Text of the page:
At the brewery’s event at Beveridge Place Pub, Roger Bialous let us know that the brewery would be filling growlers of the new hop juice in the coming weeks. Yesterday, I decided to check up on that promise.
It turns out that Georgetown is currently pouring Lucille! An e-mail that I received from the brewery indicates that they expect it to run dry very soon, so I was a bit reluctant to share the secret with you all. But hey – that’s what this whole thing is about.
If you want to try the sweet malty, pineappled grog, I would suggest that you schedule a trip down to Georgetown in the next few days. Bring a growler and your excitement.
If anyone happens to be the lucky bastard who runs this beer dry down at the brewery, feel free to post a message to the beer masses here at BeerBlotter.com, letting them know the dream is over – and your address so we can find you for your beating.
The night centered around the two year anniversary of Beveridge Place Pub’s new location at the Fauntleroy and California junction. But the hit of the party was Georgetown’s first ever IPA release – Lucille IPA.
Throughout the event, we tweeted on several occasions, our initial reaction to the party and to the beer. Hopefully some of you were listening and high tailed your ass down to Beveridge Place.
But for the rest of you – lets talk beer.
We began our evening with a Black Raven Trickster and a Walking Man IPA. Both beers are very good – but very different. Trickster is now the house beer at Beveridge Place, after unseating perennial powerhouse – Boundary Bay. The beer is extremely hoppy, with a sweet and syrupy complexity. Most would say that this beer closely resembles Cigar City, Southern Tier, and Great Divide schools of citrusy IPA brewing. But add a bit more maltines, as this one finishes up with a caramel sweetness.
Walking Man is a different type of beast. This IPA is all about the bitterness – citrus, pine and herbal aromas. The beer virtually wipes out the malt, though the residual sugars are indicative that the malt was once there (and remains).
Both beers were used as precursors to trying the new Georgetown offering. One sweet and one bitter – we were ready to pounce on whatever Georgetown owners Roger Bialous and Manny Chao threw our way.
We spoke with Roger before the Lucille keg was tapped. Apparently, the namesake of Lucille actually was born from an endearing nickname given to the brewery’s hoe, or rake, used to clean the mash from the brewing system. Unfortunately, in an article on Wednesday, I had assumed that the name came from Lucille Road, a close block or two from the brewery. I was wrong – here is the fact.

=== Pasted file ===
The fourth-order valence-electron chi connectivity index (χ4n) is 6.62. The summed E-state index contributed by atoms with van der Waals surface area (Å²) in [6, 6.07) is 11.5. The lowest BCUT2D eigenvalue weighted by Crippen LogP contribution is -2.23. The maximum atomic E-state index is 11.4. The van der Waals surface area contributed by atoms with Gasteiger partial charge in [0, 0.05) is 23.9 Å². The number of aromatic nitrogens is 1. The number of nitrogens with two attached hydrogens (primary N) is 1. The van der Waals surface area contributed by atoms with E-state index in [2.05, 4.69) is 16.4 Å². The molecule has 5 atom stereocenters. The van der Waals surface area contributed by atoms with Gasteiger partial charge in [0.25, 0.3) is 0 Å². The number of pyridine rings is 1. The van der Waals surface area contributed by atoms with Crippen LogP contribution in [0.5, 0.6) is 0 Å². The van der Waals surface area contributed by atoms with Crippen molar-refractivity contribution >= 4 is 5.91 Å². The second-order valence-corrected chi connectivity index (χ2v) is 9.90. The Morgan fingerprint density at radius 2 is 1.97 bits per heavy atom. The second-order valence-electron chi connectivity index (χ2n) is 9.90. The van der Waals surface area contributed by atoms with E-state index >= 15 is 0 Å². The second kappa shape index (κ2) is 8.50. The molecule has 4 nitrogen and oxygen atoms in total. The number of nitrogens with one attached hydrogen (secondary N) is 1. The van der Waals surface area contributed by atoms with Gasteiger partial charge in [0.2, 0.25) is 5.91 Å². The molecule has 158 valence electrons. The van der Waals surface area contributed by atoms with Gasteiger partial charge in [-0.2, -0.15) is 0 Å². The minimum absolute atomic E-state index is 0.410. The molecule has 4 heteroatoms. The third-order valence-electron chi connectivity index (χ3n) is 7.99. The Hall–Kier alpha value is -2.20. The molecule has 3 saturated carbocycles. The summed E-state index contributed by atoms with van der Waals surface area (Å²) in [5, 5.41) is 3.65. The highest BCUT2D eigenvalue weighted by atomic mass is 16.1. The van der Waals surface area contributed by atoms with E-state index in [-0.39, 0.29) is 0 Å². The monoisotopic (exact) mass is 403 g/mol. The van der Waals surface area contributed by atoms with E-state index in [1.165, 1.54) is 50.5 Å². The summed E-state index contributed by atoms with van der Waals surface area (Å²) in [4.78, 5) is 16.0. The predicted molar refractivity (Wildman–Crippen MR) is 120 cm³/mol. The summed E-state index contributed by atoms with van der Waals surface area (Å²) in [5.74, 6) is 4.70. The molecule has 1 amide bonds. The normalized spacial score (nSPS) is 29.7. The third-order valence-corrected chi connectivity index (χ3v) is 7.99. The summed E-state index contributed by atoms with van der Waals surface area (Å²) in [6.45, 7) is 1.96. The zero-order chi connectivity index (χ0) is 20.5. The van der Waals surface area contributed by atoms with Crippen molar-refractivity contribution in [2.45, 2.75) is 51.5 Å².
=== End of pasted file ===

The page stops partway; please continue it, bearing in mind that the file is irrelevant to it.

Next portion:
Roger also discussed that the new IPA was composed from Centennial, Amarillo and Cascade hops. The plan to create an IPA had been in the mix for Georgetown over the past few years. But recent years have brought the hop shortage, and ensuing price gouge which shut down hoppy ales in the Northwest.
With stabilization in the market (and actually a surplus), more and more brewers can make an IPA – or even an Imperial IPA – nowadays. Thats exactly what Georgetown did this year.
Lucille IPA was crafted to test out on the public over the next few months and see whether or not it might join the normal rotation. Roger tells us that to do so would cause a major shift to the production schedule, as Georgetown does not currently have the capacity to brew another regular rotation ale. But, we will let them figure that out.
For its first outing, we are drinking Lucille from a glass keg provided to Georgetown by its distributor. The glass keg allows them better monitor the beer and makes for a hell of a party favor.
Lucille IPA is born from the brew kettle. In my opinion, its exactly what American IPA has been sorely missing in the past few years – since IPA took off.
When we all started drinking IPA we loved the floral aromatic and sugary sweetness that poured from the glass. But, times have changed and each and every brewer has now mimicked exactly that which made IPA famous.
Georgetown took the scent of the brewery on brewing day and condensed it into your glass. Thats right – this IPA is a malt monster. It carries with it an enormous scent of freshly roasted and brewed malt, along with an incredible fruity, pineapple scented hoppiness that undoubtedly results from the addition of Amarillo.
I could not put this glass down. There is something about making a difference in the beer world that makes a beer so darn sexy. Lucille carries that sex appeal. It has everything that beer brewers forgot about when they started figuring out what sold in an IPA. It marries a perfect balance of hop aroma and brew kettle malts.
We hope that the rest of the public agreed and poured praise over Georgetown’s owners for this amazing ale. Georgetown enjoys a wonderful tap listing in the city of Seattle. If they brew Lucille, we will see it across our fair city on a quite regular basis (similar to what we see with Manny’s Pale Ale).
Roger informed us that Georgetown will begin filling growlers of the new IPA in the coming weeks, at the brewery. If you have never visited the brewery – now is the time.